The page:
Friday, July 04, 2014

Two recent speeches

Tony Abbott's Statement to Cabinet Meeting 1st July 2014

The Hon Campbell Newman - Premier of Queensland  -- on the Qld. economy  -- at Liberal Party federal council, June 28th

Tougher line planned for jihadists fighters

The Abbott government is examining ways to make it easier to prosecute Australian jihadist fighters returning from the Middle East, amid growing fears of the creation of a mini-state in the region that could export terrorism.

Fairfax Media understands that under the changes, authorities would have enhanced powers to investigate citizens fighting abroad and present the evidence gathered in Australian courts.

At present prosecutions would be hampered because such evidence is often inadmissible, experts say. The Independent National Security Legislation Monitor says that "not merely prosecutions but also investigations are at present stillborn on account of problems of foreign evidence, that might otherwise have succeeded".

The revelations came as the Islamic State in Iraq and the Levant (ISIL) declared the establishment of an Islamic caliphate based on the territory it has seized across Syria and Iraq - prompting Attorney-General George Brandis to warn of the emergence of an effective terrorist state.

Senator Brandis said ISIL's increasingly clear aims were neither merely random acts of terrorism nor territorial conquest, but rather "millennial" ambitions of a new religious era enforced by violence.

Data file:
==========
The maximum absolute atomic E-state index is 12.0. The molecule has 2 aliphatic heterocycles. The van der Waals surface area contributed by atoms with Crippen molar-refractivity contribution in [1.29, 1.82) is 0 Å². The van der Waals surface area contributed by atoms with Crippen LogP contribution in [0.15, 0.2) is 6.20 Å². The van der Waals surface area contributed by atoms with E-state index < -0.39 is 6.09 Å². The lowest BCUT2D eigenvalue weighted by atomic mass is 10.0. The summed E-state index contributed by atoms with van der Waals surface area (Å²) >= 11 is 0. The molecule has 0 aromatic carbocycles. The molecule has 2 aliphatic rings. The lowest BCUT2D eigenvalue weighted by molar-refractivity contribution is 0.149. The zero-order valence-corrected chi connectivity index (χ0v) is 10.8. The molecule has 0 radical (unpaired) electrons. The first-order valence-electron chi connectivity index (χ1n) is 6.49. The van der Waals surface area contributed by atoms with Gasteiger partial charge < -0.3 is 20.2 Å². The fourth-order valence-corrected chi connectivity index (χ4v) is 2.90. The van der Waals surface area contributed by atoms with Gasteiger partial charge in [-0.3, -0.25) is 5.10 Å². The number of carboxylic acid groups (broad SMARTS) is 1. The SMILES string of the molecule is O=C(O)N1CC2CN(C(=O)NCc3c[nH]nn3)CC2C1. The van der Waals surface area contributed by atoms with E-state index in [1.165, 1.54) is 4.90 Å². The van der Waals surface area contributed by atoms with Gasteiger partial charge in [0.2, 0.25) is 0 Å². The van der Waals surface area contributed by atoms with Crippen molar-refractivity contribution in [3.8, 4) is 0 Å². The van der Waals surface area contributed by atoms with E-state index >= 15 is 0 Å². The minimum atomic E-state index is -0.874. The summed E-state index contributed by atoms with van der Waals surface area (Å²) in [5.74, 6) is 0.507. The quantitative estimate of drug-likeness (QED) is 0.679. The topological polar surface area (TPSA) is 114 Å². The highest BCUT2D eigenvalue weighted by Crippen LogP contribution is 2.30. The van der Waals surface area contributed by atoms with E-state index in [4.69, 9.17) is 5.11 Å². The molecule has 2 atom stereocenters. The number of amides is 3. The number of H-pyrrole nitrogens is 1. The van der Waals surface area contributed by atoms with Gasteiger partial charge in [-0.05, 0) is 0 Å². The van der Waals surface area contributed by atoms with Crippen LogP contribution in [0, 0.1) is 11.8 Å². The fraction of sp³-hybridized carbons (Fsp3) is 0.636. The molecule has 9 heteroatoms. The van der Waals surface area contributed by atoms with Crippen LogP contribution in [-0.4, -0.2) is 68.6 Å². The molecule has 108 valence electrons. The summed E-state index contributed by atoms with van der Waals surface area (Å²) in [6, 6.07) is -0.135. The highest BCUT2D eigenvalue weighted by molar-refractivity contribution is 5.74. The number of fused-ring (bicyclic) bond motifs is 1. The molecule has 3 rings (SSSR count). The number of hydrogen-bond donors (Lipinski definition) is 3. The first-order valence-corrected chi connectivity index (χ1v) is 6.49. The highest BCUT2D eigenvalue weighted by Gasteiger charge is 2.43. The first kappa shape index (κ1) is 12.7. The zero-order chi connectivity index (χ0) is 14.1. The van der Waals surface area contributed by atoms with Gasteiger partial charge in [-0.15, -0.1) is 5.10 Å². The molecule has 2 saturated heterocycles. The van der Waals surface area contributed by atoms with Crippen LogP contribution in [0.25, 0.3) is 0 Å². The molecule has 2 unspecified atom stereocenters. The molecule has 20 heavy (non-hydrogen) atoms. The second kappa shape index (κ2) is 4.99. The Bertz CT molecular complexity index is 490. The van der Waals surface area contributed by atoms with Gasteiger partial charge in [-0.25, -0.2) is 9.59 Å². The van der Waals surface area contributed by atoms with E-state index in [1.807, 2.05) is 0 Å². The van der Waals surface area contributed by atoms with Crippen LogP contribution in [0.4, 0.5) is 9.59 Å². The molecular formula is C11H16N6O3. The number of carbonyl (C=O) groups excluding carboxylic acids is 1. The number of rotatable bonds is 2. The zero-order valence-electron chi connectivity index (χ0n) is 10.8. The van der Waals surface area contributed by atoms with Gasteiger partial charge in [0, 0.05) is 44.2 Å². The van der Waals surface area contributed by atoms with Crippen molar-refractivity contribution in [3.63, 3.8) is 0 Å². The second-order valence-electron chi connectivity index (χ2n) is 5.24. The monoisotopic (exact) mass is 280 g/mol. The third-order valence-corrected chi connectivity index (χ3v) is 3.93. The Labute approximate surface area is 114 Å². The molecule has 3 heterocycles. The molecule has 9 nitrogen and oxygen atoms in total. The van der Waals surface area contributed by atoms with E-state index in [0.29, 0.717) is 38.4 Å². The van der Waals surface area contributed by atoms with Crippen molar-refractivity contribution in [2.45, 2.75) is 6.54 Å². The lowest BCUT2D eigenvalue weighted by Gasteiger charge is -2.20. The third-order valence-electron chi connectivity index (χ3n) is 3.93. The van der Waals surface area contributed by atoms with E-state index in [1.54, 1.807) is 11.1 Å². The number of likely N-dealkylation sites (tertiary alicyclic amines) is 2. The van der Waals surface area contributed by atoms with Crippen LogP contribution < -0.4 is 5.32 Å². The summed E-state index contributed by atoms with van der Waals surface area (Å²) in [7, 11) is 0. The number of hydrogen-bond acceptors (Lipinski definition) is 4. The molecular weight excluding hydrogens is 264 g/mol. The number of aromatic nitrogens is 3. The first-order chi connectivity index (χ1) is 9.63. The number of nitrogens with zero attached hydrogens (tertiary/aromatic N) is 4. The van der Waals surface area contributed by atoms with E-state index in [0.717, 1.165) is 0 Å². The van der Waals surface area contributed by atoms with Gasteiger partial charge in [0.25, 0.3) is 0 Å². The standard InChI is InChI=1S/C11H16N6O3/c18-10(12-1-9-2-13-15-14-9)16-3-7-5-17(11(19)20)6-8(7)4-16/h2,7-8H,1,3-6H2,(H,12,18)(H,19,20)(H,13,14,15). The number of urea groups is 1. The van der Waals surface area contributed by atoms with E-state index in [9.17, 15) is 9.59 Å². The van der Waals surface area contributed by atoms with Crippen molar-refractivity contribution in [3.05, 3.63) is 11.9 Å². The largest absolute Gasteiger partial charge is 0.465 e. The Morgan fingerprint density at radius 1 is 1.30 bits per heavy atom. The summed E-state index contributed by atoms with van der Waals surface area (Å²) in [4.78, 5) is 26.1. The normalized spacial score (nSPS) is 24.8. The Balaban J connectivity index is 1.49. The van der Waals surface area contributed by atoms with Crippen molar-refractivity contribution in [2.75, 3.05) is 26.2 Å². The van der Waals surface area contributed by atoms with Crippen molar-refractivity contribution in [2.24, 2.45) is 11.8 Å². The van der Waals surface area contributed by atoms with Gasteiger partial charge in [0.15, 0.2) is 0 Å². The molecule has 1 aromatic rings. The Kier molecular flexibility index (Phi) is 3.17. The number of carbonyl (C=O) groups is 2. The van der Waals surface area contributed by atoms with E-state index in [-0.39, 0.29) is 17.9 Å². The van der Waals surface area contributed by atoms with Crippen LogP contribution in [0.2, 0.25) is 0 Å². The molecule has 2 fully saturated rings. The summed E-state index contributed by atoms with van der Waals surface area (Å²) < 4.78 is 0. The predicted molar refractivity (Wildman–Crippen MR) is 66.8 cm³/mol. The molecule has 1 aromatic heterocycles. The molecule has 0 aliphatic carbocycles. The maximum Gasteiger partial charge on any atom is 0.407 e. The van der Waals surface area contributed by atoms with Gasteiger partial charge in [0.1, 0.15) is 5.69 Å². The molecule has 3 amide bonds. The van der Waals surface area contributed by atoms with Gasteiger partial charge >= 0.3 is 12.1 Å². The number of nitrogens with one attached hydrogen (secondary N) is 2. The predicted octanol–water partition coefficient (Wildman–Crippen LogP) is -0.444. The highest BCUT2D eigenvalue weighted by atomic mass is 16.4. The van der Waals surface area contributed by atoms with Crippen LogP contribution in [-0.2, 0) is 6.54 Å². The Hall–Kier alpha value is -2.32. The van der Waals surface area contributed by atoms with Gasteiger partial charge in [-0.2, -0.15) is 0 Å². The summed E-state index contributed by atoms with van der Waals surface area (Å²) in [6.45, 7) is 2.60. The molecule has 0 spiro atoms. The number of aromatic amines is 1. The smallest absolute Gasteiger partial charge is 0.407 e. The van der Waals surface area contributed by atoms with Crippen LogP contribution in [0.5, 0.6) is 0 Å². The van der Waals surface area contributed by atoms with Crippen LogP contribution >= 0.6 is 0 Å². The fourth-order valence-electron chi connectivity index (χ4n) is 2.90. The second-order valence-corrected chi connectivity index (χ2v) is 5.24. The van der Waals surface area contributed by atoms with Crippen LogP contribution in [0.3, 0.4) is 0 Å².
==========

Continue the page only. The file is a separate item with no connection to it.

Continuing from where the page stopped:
"It is, as the Prime Minister said last week, an ambition to create a new state, a new political structure, which among other things will seek to export terrorism," he said.

"The actors in these events have ambitions so vast that they regard their enemy as the world that we know as the product of the enlightenment. The values of the liberal democratic states are their target and they are a motivated and lethal enemy."

The development had "very serious" national security implications for Australia, he said.

"Australians who travel to Syria and now to northern Iraq to the ISIL insurgency-controlled areas in the Middle East are likely to be reinforced in their radical interpretation of Islam and are likely to pursue jihad in the Western world including in particular where they've come from … within Australia."

The government believes about 150 Australians are involved with extremist groups including ISIL - a figure that is causing great concern because of the high likelihood those people will try to carry out acts of violence here.